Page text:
Somebody in the Snow is the nineteenth album by Jandek and his only release of (1990). released as Corwood #0757, the album is a curious mixture of more "blues-lounge" band tracks with female vocals, some acoustic and drums tracks and a few of the strangest songs to ever find home on a Jandek album.
When Somebody in the Snow came out many assumed that this was the end. This was due to the legend (and nobody has ever been sure where the rumor came from) that there were 19 Jandek albums, all of which were recorded in one crazed series of sessions. When the last album came out, that was it. Curiously, this would be the first of many times people would declare an album "the last" (Lost Cause, the Beginning and The End of it All are three other mistaken candidates). Had this been the last album, it would have been an interesting place to leave off, though the last song, "Walking Home" (which echoes "Walking Around," a song that began the original second side) does have a sense of finality about it, as the artist sings "sit back, and it's easy" over drums and strummed guitar.
One thing was final about this album - the "blues rock" sound that began with You Walk Alone seems to implode about halfway through the record, and something new, loungey, and more than a bit strange takes over. The man in charge is certainly the same guy who recorded "You Painted Your Teeth," but "OM" and "Bring it in a Manger" are something else entirely. The former finds several voices (hard to say how many overdubbed) chanting "OM" as though they were holding a meditation session at an acid test. The female singer laughs at the end, but it's impossible to tell if this song is meant to be humorous (see "Mother's Day Card" from Modern Dances) or enchanting. "Bring it in a Manger" is a quasi-religious oddity with strange instrumentation that includes the lines, "She wasn’t dead, just wasted/said I’ll find a true eagle some day/give him my genitals in a paper cup/give him my soul and rainbow," before ending with "Take a god from his list/push it through these legs/bring it in a manger."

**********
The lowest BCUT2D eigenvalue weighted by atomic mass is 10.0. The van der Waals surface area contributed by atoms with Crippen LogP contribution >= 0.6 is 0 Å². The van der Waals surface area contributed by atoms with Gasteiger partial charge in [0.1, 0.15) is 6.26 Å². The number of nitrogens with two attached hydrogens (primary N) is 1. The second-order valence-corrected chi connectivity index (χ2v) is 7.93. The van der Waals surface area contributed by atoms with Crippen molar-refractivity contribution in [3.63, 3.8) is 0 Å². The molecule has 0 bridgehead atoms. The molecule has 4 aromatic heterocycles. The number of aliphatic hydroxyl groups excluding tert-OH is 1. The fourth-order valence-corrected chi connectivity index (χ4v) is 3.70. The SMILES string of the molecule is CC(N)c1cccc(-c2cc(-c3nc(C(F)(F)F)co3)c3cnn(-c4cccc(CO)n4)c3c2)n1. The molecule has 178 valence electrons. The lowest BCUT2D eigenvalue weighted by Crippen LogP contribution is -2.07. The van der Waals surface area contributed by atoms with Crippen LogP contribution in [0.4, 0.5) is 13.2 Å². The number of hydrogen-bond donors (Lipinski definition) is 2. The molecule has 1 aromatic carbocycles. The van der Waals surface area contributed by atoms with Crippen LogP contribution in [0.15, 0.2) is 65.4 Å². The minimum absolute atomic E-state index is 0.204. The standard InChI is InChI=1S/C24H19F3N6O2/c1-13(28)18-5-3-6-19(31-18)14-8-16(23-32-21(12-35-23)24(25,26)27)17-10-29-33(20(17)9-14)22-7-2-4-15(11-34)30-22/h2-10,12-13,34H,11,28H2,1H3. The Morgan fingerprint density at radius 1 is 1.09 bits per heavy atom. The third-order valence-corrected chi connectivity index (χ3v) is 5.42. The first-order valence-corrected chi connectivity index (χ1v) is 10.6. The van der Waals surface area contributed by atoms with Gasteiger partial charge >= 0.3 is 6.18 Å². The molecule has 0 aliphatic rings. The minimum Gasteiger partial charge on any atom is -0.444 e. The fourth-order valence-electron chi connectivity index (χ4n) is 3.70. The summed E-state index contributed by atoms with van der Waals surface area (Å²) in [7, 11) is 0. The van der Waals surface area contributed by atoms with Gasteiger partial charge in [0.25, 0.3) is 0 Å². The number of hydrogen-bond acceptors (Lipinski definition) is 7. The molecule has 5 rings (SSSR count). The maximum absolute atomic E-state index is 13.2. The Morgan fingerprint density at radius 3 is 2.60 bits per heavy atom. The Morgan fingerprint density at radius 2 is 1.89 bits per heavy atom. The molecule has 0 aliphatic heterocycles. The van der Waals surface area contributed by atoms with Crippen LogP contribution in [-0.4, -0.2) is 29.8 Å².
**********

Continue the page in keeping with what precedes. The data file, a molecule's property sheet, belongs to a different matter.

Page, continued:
After this the more "standard" guitars that have been the norm on the last few albums go away, and the familiar uniquely tuned pick of the Corwood acoustic guitar is heard. There's shambling drums in the background of "Sense of Reason," and the vocalist sounds ghostlier, and a little more tense, than he has in a while. This leads through a side of these numbers, with a few more oddities thrown in. "Stick with Me" once led many to tag Jandek as gay, since it includes lines like "Don't leave me, Stevie," with the narrator threatening to "fall in love with my friend." Mostly, it seems like he likes rhyming "Leavin'" with "Stephen." Then there's "You Sing a Song," a manic rant for drums, harmonica and wild vocals before the album eases out. A curiosity in a most curious catalog, the album has found more favor with critics and fans through the years. And it is does feature some significant progressions in capturing a band sound particularly on the first three tracks, where the Corwood Representative duets with the female vocalist over music that would make the Velvet Underground proud.
-- Steve Erickson Cut #10